Wednesday, October 29, 2014

February 1864: 9th NJ Regt. at Deep Creek, Virginia

Colonel Abram Zabriskie had replaced Charles A. Heckman, of Phillipsburg, as commander of the New Jersey 9th Infantry Regiment in November 1862, after Heckman was promoted to Brigadier General of Volunteers.  In January 1864, Zabriskie secured a furlough for the soldiers who re-enlisted.  On 2 February 1864, the troops on furlough steamed north for Jersey City.  On 4 February, the people of Jersey City sponsored a parade in honor of the men of the Jersey Ninth.  The soldiers were later treated to dinner at Taylor's Hotel.  The men traveled by train to Trenton, where they divided up to return to their home towns.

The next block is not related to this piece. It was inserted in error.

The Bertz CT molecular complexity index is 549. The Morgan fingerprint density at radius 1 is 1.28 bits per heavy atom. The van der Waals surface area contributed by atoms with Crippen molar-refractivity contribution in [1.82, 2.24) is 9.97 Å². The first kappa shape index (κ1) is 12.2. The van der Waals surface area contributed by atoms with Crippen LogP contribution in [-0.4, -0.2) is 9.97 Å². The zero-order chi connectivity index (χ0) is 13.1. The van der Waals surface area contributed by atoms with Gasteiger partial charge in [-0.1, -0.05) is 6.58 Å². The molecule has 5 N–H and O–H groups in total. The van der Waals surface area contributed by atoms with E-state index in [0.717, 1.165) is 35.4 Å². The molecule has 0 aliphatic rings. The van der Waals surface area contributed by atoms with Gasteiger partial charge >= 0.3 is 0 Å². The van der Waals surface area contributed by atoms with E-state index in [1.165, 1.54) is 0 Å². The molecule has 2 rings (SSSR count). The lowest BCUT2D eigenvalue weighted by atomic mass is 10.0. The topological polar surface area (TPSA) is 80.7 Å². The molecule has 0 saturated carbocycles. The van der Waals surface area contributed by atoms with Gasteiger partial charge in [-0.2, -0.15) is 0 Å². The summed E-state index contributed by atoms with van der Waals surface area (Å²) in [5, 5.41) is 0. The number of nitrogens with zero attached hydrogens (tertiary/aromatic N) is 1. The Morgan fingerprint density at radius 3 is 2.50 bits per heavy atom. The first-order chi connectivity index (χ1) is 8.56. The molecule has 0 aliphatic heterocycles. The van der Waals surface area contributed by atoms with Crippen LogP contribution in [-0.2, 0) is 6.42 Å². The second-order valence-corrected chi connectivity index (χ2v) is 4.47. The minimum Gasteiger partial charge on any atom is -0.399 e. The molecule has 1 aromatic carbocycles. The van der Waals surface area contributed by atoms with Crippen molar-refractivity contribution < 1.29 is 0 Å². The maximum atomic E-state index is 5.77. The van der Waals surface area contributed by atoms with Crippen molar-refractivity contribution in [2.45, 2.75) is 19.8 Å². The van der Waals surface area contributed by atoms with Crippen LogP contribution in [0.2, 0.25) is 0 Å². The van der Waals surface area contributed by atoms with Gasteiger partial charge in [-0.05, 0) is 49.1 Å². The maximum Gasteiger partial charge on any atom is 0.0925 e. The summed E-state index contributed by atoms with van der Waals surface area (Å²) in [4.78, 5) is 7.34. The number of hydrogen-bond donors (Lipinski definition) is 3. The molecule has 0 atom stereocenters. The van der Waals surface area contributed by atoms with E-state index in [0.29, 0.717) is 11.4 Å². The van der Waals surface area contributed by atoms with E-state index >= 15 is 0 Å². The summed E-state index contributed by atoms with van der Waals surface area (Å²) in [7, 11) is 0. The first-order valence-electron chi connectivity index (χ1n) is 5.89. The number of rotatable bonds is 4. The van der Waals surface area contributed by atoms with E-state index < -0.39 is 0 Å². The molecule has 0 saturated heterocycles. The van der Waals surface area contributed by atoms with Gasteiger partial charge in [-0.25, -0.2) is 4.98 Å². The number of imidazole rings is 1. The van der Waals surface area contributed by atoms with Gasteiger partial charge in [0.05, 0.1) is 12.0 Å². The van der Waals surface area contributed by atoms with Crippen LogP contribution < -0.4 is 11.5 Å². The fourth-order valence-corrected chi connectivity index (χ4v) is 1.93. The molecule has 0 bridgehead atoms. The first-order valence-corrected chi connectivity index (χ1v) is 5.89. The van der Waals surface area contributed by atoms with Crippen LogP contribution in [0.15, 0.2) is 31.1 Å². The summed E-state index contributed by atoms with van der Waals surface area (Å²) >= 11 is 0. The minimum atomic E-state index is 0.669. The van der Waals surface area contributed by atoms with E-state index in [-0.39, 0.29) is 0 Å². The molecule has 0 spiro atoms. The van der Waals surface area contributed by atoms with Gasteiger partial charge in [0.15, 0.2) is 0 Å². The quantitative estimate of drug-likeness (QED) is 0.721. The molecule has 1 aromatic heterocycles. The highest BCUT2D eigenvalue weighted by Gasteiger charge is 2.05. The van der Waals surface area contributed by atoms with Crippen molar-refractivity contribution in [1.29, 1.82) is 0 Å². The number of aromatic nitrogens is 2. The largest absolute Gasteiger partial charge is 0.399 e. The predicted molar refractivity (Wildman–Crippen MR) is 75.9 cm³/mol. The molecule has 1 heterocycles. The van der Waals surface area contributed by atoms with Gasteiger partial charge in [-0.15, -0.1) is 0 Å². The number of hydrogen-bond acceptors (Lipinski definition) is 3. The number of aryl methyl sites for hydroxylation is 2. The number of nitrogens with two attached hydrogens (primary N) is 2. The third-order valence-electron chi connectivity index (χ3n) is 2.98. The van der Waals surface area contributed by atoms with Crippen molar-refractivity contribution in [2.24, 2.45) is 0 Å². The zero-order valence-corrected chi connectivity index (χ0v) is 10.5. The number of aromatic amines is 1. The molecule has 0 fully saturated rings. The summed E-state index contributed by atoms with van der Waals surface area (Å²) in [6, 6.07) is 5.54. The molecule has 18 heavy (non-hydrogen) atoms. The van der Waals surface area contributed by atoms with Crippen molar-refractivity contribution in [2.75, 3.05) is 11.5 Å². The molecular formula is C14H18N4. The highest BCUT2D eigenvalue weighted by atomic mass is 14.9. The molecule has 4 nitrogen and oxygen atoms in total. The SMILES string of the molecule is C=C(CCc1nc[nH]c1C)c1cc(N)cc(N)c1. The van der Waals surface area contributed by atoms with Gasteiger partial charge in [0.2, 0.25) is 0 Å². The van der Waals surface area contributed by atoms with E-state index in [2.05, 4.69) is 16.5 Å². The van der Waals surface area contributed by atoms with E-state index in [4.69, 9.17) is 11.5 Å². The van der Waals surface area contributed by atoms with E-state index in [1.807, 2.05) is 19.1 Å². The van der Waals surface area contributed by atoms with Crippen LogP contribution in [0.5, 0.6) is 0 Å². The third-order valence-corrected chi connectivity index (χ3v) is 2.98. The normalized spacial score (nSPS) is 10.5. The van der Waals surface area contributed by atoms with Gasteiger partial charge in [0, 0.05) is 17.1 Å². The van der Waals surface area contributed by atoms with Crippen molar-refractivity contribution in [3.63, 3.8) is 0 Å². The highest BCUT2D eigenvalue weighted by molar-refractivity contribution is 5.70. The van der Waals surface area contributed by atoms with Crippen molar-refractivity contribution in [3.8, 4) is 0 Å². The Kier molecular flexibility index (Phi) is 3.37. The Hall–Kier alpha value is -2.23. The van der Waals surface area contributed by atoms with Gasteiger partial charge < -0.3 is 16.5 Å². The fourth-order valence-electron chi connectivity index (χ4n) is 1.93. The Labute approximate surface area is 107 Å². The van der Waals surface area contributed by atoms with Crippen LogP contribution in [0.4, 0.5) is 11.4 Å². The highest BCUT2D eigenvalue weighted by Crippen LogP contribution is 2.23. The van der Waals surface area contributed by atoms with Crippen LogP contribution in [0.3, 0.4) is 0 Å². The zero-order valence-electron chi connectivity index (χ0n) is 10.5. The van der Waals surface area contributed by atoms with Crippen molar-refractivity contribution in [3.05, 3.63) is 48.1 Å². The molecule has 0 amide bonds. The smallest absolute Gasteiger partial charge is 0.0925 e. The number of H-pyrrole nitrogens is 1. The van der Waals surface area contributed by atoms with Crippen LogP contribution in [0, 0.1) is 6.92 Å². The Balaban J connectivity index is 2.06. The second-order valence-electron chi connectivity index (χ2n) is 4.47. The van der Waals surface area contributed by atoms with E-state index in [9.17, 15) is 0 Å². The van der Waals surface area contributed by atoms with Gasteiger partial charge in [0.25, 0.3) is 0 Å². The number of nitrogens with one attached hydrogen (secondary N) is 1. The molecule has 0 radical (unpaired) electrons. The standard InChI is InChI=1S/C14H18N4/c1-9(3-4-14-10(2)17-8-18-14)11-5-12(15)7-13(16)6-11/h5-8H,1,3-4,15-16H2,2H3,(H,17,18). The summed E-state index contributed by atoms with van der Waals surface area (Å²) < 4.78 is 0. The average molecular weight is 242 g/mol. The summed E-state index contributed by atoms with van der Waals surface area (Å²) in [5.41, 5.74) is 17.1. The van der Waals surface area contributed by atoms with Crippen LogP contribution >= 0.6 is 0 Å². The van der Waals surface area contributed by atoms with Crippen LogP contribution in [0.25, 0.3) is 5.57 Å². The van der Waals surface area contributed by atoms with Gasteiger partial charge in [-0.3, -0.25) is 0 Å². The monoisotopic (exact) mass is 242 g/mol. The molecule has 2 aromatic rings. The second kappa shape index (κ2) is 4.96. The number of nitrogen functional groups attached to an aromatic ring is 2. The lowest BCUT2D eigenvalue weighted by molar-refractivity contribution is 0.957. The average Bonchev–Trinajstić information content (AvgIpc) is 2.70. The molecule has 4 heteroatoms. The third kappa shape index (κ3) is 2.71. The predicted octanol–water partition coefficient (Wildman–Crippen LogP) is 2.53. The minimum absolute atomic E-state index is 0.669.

The men of the Jersey 9th who did not re-enlist remained in Virginia.  They were sent on reconnaissance duty under the command of Lieutenant Thomas Burnett at Deep Creek, Virginia.  Unfortunately, the small reconnaissance group ran into four regiments of Confederate troops under the command of General Robert Ransom.  The group retreated after Privates Albert Nutt and Joel Hulse, both of Company D, were killed.  Their bodies were left behind and were mutilated by some of the rebels.
Brigadier General Heckman, commanding the Suffolk District, was at Getty's Station, Virginia when he received reports of the mutilations.  Heckman sent 500 soldiers to relieve the embattled reconnaissance unit and to drive the Confederate force back into North Carolina. 
Copyright 1997-2014: Jay C. Richards 

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